The Air Transport Auxiliary (ATA) was a civilian organisation set up during World War II to ferry new, repaired and damaged military aircraft between factories, assembly plants, maintenance depots and so on to active service squadrons and airfields, as well as transporting service personnel on urgent duty and performing some air ambulance work.
Originally intended to carry personnel, mail and medical supplies, its pilots were soon in demand to work with RAF ferry pools in the transport of aircraft and by 1st August 1941 had taken all ferrying responsibility, freeing up much-needed pilots for combat roles.
In November 1939, Commander Pauline Gower was given the task of organising the women’s section of the ATA. The first eight women were accepted into service on New Years Day 1940, initially cleared only to fly Tiger Moths. They were Joan Hughes, Margaret Cunnison, Mona Friedlander, Rosemary Rees, Marion Wilberforce, Margaret Fairweather, Gabrielle Patterson, and Winifred Crossley Fair. Although at first seen as less-skilled than their male counterparts, in time they fly all types of aircraft, from Hurricanes and Spitfires to four-engine heavy bombers such as the Lancaster and Flying Fortress.
In World War II the ATA flew 415,000 hours and delivered more than 309,000 aircraft ranging from smaller planes such as the Spitfire and Mustangs to heavy bombers such as the Lancaster and American B17 Flying Fortress. 174 men and women pilots of the ATA were killed during the War – around 10% of the total who flew for the ATA. Initially, as the pilots were civilian and/or women, the aircraft were ferried with unloaded guns or other armaments. However, after encounters with German aircraft in which the ferried aircraft were unable to fight back, RAF aircraft were then ferried with guns fully loaded.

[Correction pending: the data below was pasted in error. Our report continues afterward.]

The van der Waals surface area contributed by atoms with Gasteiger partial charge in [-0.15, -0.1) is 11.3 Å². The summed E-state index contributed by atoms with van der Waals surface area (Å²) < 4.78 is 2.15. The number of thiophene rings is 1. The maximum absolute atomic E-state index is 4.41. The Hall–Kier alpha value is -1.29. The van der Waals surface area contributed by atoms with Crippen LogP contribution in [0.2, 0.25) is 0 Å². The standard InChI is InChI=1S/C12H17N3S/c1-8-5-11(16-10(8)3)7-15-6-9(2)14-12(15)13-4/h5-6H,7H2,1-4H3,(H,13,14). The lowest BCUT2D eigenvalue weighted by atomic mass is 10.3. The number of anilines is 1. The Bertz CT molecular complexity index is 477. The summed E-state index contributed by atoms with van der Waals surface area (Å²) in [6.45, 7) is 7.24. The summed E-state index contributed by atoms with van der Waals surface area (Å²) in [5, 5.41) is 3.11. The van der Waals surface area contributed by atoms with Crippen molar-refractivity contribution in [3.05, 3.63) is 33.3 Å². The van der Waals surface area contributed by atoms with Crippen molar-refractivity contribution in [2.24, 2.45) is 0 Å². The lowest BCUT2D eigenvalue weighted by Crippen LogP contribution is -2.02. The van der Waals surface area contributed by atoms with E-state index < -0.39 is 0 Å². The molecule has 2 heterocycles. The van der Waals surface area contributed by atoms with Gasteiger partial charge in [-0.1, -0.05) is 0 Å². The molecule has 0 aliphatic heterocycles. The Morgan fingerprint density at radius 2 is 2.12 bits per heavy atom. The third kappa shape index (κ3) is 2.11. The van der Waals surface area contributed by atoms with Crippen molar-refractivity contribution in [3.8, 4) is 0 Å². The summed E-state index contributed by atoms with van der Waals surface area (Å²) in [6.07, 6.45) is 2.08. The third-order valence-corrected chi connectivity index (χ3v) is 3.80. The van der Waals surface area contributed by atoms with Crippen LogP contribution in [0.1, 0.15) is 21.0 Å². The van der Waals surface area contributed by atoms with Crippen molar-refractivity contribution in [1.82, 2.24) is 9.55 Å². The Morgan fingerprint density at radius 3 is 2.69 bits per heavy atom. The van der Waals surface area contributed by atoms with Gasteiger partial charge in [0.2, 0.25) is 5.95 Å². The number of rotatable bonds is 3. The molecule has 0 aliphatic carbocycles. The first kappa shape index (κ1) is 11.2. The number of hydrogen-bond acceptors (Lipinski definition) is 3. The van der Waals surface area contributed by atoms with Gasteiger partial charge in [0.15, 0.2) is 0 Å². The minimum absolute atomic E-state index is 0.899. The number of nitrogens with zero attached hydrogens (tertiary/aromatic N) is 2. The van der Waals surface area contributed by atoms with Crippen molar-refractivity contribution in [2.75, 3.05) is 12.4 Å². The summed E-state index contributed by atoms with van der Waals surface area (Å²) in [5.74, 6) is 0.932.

The ATA had women who were (almost) all young, and sound of mind and body, and were unsuitable for combat duty because of their gender, although many had as much, if not more, experience of flying than their male counterparts. According to one of the best women pilots, Gabrielle Patterson, there weren’t many of them because until 1938 “women pilots hitherto have consisted only of those with large enough bank balances”. Gabrielle Patterson helped to set up the Civil Air Guard which offered subsidised flying lessons for the less well-off, although hadn’t managed to complete their “A” licence before civilian flying was stopped at the outbreak of WWII.
The ATA was one of the few diverse organisations during the War – apart from accepting women as well as men, there were disabled pilots, older pilots and people of many nationalities, including from neutral countries. There were 28 different nationalities who flew with the ATA. Women were paid the same as men of equal rank – the first time that the British government had allowed equal pay for equal work for an organisation under its control. At the same time, American women flying with the Women Airforce Service Pilots (WASP) received as little as 65 per cent of their equivalent male colleagues.
The role of the ATA was vital to the success of the RAF in WWII and to the outcome of the war. As Lord Beaverbrook said at the disbanding of the ATA on 30th November 1945, “Just as the Battle of Britain is the accomplishment and achievement of the RAF, likewise it can be declared that the ATA sustained and supported them in battle. They were soldiers fighting in the struggle just as completely as if they had been engaged on the battlefront.”
Source: Wikipedia entry for the Air Transport Auxiliary
“A Fleeting Peace” website, www.afleetingpeace.org/the-ata